Wednesday, April 25, 2012

So Stylish

Sure, beer styles aren't perfect, and yes it is true that brewers, whether pro or home, brew beer rather than styles. However, beer styles do serve a purpose as a frame of reference for both drinkers and brewers. If I brew, for example, a 10% pale lager, hopped with Tettnang to 55 IBU and lagered for 60 days, then it is quite clear that it is not a Premium American Lager. The question though that has been bouncing around my head for the last couple of days is "who decides what style of beer a product is?".

It is clear in my mind that the final say should rest with the actual brewers themselves. The one group of people who should resolutely not be allowed anywhere near the decision making process for a new beer is the marketing department. If a brewer, for example, brews a generic pale lager, and the company markets it as a Pilsner, it does nobody any favours, least of all the consumer.

Someone with sufficient knowledge of Pilsner beers, whether German or Czech, will be disappointed drinking a generic pale lager which has been labelled a Pilsner because it doesn't have the requisite hoppiness, body and flavour. If said drinker is also a member of sites such as BeerAdvocate and RateBeer, they will then give their opinions on the beer as a Pilsner and likely how it fails as one and score it accordingly.

Worse yet are reviewers who, through no fault of their own, have never had the inestimable pleasure of travelling to Germany or the Czech Republic to drink the real thing in it's natural environment. Having grown up on beers from green bottles which have been pasteurised and then travelled long distances in less than prime conditions, it is no wonder they come out with some of the drivel you read on the rating sites. It makes me want to scream when I read that an American made Pilsner "has the right amount of skunkiness" for the style, when in Germany and the Czech Republic such a beer would be entirely unacceptable. You only have to drink fresh Pilsner at the source to know that the bottled version is a travesty.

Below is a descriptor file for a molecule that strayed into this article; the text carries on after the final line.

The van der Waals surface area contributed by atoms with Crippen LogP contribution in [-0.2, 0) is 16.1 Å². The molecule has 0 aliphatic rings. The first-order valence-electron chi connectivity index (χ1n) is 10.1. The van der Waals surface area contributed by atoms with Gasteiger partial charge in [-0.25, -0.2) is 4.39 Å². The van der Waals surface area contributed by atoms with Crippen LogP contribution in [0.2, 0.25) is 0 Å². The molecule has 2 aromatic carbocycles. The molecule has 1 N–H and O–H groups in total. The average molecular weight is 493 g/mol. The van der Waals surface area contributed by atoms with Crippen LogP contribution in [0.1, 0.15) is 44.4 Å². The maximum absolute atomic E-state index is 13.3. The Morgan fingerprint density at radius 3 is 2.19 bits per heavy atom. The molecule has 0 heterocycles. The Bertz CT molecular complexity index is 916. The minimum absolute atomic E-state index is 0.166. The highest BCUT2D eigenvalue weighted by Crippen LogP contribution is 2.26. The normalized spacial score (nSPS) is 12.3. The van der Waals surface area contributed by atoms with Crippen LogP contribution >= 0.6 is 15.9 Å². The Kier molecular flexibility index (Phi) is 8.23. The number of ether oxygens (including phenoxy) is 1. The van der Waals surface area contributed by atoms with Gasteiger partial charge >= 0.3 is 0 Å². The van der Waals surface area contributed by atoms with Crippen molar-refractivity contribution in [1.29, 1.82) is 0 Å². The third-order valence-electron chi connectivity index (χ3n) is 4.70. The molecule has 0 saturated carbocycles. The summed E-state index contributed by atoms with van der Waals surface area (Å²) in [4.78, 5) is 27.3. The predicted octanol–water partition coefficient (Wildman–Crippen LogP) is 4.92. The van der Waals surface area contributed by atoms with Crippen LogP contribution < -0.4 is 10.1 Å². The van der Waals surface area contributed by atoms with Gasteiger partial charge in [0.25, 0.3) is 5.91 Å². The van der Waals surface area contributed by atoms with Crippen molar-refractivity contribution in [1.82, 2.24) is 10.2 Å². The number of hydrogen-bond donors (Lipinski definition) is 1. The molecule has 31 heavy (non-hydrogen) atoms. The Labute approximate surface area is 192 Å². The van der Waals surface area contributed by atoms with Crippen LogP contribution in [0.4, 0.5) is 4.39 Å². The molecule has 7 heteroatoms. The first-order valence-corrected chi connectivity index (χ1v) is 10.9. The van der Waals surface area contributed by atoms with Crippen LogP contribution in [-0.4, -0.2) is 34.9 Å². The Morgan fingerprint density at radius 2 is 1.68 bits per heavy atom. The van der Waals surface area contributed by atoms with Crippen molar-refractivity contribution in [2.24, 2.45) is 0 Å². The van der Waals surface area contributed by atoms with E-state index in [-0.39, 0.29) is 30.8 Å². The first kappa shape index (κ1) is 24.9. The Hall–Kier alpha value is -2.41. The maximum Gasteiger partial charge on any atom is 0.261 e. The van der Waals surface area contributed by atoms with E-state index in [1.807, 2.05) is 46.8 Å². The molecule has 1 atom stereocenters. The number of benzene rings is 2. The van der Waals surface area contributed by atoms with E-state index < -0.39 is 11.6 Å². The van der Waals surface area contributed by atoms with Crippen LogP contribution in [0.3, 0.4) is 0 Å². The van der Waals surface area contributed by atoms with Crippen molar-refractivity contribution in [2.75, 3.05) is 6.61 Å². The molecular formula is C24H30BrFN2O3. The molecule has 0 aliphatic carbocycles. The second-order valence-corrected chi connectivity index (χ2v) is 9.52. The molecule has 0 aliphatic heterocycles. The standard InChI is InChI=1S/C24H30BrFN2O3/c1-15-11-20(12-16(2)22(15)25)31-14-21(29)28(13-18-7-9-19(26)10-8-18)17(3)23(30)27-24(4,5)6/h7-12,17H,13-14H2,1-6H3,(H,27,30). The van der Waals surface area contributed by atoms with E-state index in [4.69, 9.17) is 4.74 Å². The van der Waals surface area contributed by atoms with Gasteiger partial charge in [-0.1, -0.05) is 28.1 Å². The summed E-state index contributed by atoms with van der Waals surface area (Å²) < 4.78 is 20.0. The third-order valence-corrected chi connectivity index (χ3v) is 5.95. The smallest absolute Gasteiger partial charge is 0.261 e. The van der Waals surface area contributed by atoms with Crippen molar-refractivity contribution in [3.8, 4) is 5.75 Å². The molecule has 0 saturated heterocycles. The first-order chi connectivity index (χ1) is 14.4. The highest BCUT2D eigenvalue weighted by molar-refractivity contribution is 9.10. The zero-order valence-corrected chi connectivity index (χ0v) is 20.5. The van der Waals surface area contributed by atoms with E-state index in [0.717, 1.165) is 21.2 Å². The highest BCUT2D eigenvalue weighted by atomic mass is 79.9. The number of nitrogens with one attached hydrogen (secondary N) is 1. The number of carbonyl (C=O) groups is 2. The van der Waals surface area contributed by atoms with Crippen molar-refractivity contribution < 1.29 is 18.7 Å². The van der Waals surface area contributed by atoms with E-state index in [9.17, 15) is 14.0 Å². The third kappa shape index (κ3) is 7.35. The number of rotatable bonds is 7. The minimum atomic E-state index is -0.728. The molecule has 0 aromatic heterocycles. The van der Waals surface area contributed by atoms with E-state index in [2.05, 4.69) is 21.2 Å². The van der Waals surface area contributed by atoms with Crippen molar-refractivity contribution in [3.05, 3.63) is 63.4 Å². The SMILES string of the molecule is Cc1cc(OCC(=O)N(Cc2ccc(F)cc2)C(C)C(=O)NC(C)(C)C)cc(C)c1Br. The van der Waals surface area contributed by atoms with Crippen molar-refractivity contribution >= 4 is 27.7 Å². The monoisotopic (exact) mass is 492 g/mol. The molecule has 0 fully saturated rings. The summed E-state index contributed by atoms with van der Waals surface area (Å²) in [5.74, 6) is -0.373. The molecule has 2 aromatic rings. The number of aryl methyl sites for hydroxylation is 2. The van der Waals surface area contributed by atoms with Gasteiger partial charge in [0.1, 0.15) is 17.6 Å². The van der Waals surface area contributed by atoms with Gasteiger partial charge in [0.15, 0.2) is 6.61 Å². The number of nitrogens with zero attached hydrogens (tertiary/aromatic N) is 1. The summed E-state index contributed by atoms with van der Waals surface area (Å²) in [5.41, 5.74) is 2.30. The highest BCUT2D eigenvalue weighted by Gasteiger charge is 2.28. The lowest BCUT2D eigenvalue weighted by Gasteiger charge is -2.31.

Having said that, if a brewery sticks with the decision to market a generic pale lager as a Pilsner, and the beer is listed as such on the rating sites then the brewery deserves being beaten with the big stick of public opinion. It is a different situation when the beer is clearly labelled as a certain style but listed on the rating sites as something else, take this example for one of my favourite beers:


Why, oh why, is Williams Bros 80/-, known in the US as Heavy, listed as a "bitter"? The commercial description attached to the page claims that the beer is a:

"traditional Scottish ale brewed with an emphasis on the malt characteristics. Lightly hopped, as is true to this style of beer, with fruity malt aromas and a toffeeish mouth feel"

this despite the fact that the site's definition of "bitter" reads:

"gold to copper color, low carbonation and medium to high bitterness. Hop flavor and aroma may be non-existent to mild"

while their definition of a Scottish Ale is:

"generally dark, malty, full-bodied brews"

Whoever listed Williams Bros Heavy as a Bitter is clearly as clueless as people that believe Miller Lite to be a Pilsner.

My problem with all of this is that ultimately two constituencies are affected, the consumer because they are buying into false expectations and the beer itself because when it is mislabelled by either the brewery marketing department or the self appointed arbiters of style it will be panned for not being something it isn't.

6 comments:

  1. Sounds to me like the problem is not with styles, nor the brewer, nor the markting department, nor the drinker. The problem seems to be with the rating sites. Ignore them and the problem is largely solved.

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  2. I agree that styles are about setting expectations, and that shenanigans ensue when that's not done properly.

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  3. Very well described. Styles are definitely bringing me down at present. Couldn't agree more with comments regarding reviewers - or worse, judges, for that matter - that have never traveled to the country of origin of a style and tried the real thing. They simply have no basis for comment regardless the forum.

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  4. Funnily enough, I'd class an 80/- as a Bitter. Well, Best Bitter, really.

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  5. Someone mentioned on Twitter yesterday that the RateBeer admins for the UK put all Scottish ales as "Bitters" rather than "Scottish Ale", which raises an interesting question in my mind - is "Scottish Ale" an American invention?

    I think my biggest problem with rating sites is when they take a collective decision as to what style they think a beer to be and yet the brewers themselves market it as something else. It smacks of incredible arrogance on the part of the reviewers to effectively say to the brewer "you don't know what you are making, we do".

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  6. Is "Scottish Ale" an American invention? As it exists today, pretty much yes.

    70/- and 80/- both both riginated as types of Pale Ale.

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